The Round Room, the Room of the Rotonda or according to the Vatican Museums website, the Round Hall is one of the most stunning rooms inside the Vatican Museums.
The room itself was designed by the architect Michelangelo Simonetti in the year 1779. It is the next room after the Room of the Muses and just before the Greek Cross room on the way to the Sistine Chapel.
The Ceiling and the Floor
The ceiling in the Round Room is designed after the Pantheon, Rome’s most important temple dedicated to all the ancient Roman gods, although it is much smaller in scale. The mosaic floor was literally taken up piece by piece from the ancient bathhouses from Ostia Antica which was the old port of Rome. The Floor dates from the third century B.C. and placed back down piece by piece in the 18th century. The mosaic floor tells the story from the battle of the Centaurs.
The centerpiece of this room is the Emperor Nero’s bathtub. This was taken from his great Golden Palace or the Domus Arius which Nero had constructed back in 64A.D. Nero had his Golden Palace built after the great fire of Rome which some believe he was responsible for. The bathtub is made from a very rare and precious stone called Red porphyry and has a 43-foot (13-meter) circumference.
The Most Important Statues in the Round Room
This enormous statue of Antinous is the first standing statue you see as you enter into the Round Room. Antinous was the lover of the Emperor Hadrian who is widely said to be the greatest of all the Emperors and was the Emperor credited for building the Pantheon as we know it today. Antinous drowned on the river Nile in Egypt when he was only 18 years old. Some say Hadrian was responsible. However, after Antinous’s death, Hadrian had a large number of statues placed of Antinous throughout the Roman Empire, including this one. Hadrian also made him a god.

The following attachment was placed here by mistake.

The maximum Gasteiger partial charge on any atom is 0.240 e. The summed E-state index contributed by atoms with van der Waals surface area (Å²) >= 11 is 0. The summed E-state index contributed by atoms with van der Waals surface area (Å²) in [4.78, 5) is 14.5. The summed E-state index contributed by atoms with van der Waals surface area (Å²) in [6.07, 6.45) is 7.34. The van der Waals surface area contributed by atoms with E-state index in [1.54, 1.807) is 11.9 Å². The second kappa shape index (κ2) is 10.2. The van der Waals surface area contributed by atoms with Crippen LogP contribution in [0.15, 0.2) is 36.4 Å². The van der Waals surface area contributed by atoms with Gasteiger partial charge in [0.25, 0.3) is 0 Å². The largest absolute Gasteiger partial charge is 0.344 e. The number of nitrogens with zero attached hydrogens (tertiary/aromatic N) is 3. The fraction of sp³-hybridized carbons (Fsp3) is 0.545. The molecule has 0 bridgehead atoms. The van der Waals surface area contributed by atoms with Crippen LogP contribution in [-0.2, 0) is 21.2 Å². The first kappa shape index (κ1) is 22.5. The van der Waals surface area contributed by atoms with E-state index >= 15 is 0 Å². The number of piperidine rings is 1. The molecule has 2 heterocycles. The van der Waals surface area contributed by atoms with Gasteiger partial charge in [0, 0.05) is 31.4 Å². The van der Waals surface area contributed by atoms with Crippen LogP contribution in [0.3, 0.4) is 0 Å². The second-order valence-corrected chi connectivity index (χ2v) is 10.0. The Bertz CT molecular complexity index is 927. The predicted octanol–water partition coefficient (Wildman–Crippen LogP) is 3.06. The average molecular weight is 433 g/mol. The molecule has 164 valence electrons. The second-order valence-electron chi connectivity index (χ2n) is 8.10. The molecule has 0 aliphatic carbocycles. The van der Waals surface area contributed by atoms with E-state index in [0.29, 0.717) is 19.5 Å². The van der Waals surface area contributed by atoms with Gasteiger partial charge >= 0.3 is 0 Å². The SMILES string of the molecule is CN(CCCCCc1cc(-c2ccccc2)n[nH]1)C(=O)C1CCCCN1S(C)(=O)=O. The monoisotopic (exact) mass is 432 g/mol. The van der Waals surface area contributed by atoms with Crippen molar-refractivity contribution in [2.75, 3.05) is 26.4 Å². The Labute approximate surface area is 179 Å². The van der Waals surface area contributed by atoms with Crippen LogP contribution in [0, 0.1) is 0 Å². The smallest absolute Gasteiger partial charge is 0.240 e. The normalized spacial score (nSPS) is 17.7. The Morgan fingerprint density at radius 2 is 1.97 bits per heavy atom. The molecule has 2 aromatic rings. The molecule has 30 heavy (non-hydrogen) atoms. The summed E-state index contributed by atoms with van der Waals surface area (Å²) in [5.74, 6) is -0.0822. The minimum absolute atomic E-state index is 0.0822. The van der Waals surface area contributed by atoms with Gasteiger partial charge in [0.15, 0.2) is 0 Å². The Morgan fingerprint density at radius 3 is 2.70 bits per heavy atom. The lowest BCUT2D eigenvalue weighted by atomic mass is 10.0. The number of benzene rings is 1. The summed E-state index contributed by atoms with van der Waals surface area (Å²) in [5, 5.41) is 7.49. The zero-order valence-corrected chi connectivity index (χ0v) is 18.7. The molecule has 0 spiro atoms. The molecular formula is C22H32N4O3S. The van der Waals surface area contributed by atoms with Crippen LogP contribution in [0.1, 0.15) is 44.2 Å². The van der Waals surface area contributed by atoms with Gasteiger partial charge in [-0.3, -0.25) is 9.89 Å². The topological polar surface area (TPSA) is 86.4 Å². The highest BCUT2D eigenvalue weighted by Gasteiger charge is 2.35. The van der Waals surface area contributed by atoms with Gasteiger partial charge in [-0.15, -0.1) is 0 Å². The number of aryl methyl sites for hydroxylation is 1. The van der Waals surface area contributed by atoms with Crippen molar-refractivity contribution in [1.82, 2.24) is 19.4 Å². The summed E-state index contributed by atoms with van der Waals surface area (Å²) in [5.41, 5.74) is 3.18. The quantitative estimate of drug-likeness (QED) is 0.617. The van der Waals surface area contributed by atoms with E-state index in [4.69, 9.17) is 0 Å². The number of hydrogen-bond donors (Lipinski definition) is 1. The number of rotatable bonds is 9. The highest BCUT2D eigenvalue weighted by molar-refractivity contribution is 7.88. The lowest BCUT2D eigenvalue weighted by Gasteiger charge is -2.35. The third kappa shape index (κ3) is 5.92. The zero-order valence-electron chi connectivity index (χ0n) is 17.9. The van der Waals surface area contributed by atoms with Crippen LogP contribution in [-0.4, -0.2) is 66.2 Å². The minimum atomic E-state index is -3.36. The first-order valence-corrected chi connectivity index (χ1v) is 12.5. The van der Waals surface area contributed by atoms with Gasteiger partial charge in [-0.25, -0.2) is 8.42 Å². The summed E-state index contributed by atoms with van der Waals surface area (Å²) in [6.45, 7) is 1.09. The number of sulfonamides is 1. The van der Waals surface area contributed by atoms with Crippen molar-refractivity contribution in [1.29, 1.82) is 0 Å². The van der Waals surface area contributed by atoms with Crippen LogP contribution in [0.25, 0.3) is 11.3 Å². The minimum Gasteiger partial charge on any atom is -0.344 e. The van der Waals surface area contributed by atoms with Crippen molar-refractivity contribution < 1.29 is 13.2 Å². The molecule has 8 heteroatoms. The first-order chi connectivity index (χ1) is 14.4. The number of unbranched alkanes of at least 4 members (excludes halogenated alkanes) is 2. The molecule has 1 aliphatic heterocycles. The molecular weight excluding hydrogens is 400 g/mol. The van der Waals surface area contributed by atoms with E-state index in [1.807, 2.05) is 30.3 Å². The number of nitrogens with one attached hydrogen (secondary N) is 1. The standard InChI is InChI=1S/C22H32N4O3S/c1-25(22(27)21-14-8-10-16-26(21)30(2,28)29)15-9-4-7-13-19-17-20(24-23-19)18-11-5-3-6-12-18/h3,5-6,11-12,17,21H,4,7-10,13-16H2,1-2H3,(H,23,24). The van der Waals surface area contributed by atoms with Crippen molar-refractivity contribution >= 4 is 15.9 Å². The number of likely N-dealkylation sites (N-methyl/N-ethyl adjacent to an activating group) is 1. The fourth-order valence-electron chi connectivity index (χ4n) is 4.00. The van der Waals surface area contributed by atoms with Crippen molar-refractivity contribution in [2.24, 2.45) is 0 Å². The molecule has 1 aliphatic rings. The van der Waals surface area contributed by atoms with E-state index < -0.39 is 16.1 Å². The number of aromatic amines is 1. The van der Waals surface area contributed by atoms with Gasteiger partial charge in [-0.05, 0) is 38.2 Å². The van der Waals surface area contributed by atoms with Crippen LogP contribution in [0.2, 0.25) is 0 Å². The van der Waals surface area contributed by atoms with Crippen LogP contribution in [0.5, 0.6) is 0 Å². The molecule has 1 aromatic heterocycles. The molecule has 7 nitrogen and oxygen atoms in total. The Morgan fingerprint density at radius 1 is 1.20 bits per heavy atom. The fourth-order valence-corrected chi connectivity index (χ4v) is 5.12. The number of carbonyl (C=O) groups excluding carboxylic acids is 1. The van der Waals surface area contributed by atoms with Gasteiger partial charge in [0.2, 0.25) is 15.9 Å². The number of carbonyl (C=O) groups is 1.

You can not miss this statue of Hercules in the Round Room. It is the largest statue in this room and it is also the only statue cast in bronze. This statue of Hercules is a very rare sight as almost all statues made in bronze were melted down after the fall of the Roman Empire. This statue did survive only because it was struck by lightning. This was considered a bad omen by the Ancient Romans and so the statue was buried. It was not discovered until 1864 near Campo De’ Fiori in the center of Rome.
This figure is easily recognized as it is the only seated statue in the room. It is also one of my favorite statues in the Vatican Museums. The Emperor Galba was the direct Emperor after the tyrant, Nero. He was the only emperor for seven months in “The year of the four Emperors”. He was murdered by the Praetorian Guard, the personal army of the Emperor after failing to live up to his promise of showering them with riches if he was to become Emperor. He died at the age of 70.
The statue of Claudius is the standing figure directly after the seated Galba. Claudius was a well known Emperor and was the uncle of the infamous Caligula. Claudius was not first in line to become Emperor but because of the Emperor Caligula’s paranoia, he killed all his relatives. He did not kill his uncle Claudius as he believed him to be simple-minded. When Caligula was murdered by his guards they named Claudius as Emperor in hope that they could take advantage of his weakness. However, Claudius turned out to be quite a good Emperor and was responsible for Britain becoming part of the Roman Empire.
It is worth noting that these statues are of the Ancient Roman period which means you are viewing statues dating between 1,500 to 2000 years old.
In high season if you don’t want to get yelled at by tour groups or Vatican guards it is best to keep walking in this room (which is unfortunate). If possible pick a quiet time to visit the Vatican. Tuesdays, Thursdays, and Fridays are best. Also, the museums tend to become quieter in the afternoon.
Photos and flash are ok to use in this room.